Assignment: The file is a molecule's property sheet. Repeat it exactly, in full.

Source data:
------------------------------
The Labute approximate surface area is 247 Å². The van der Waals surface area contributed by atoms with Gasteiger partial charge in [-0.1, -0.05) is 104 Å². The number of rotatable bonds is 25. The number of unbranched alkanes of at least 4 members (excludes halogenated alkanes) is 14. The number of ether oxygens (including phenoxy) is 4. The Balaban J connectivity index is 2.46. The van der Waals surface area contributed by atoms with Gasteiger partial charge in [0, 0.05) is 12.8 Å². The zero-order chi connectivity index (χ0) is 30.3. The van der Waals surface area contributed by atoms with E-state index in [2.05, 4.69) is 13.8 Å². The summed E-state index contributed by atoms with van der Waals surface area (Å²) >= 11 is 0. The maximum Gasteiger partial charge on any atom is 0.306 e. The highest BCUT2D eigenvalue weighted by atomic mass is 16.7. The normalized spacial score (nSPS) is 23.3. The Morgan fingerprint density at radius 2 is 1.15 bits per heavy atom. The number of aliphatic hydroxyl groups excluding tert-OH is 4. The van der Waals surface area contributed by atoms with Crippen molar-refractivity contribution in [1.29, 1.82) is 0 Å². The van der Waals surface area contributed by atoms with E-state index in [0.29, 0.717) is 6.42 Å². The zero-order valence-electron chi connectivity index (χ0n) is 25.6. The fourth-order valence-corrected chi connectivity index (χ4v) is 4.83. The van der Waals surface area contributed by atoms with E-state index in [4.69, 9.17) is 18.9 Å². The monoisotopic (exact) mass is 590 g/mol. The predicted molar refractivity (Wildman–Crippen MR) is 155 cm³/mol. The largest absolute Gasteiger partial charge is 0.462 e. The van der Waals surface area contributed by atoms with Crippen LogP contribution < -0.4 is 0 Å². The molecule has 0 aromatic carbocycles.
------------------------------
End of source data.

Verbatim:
The Labute approximate surface area is 247 Å². The van der Waals surface area contributed by atoms with Gasteiger partial charge in [-0.1, -0.05) is 104 Å². The number of rotatable bonds is 25. The number of unbranched alkanes of at least 4 members (excludes halogenated alkanes) is 14. The number of ether oxygens (including phenoxy) is 4. The Balaban J connectivity index is 2.46. The van der Waals surface area contributed by atoms with Gasteiger partial charge in [0, 0.05) is 12.8 Å². The zero-order chi connectivity index (χ0) is 30.3. The van der Waals surface area contributed by atoms with E-state index in [2.05, 4.69) is 13.8 Å². The summed E-state index contributed by atoms with van der Waals surface area (Å²) >= 11 is 0. The maximum Gasteiger partial charge on any atom is 0.306 e. The highest BCUT2D eigenvalue weighted by atomic mass is 16.7. The normalized spacial score (nSPS) is 23.3. The Morgan fingerprint density at radius 2 is 1.15 bits per heavy atom. The number of aliphatic hydroxyl groups excluding tert-OH is 4. The van der Waals surface area contributed by atoms with Crippen molar-refractivity contribution in [1.29, 1.82) is 0 Å². The van der Waals surface area contributed by atoms with E-state index in [0.29, 0.717) is 6.42 Å². The zero-order valence-electron chi connectivity index (χ0n) is 25.6. The fourth-order valence-corrected chi connectivity index (χ4v) is 4.83. The van der Waals surface area contributed by atoms with E-state index in [4.69, 9.17) is 18.9 Å². The monoisotopic (exact) mass is 590 g/mol. The predicted molar refractivity (Wildman–Crippen MR) is 155 cm³/mol. The largest absolute Gasteiger partial charge is 0.462 e. The van der Waals surface area contributed by atoms with Crippen LogP contribution < -0.4 is 0 Å². The molecule has 0 aromatic carbocycles.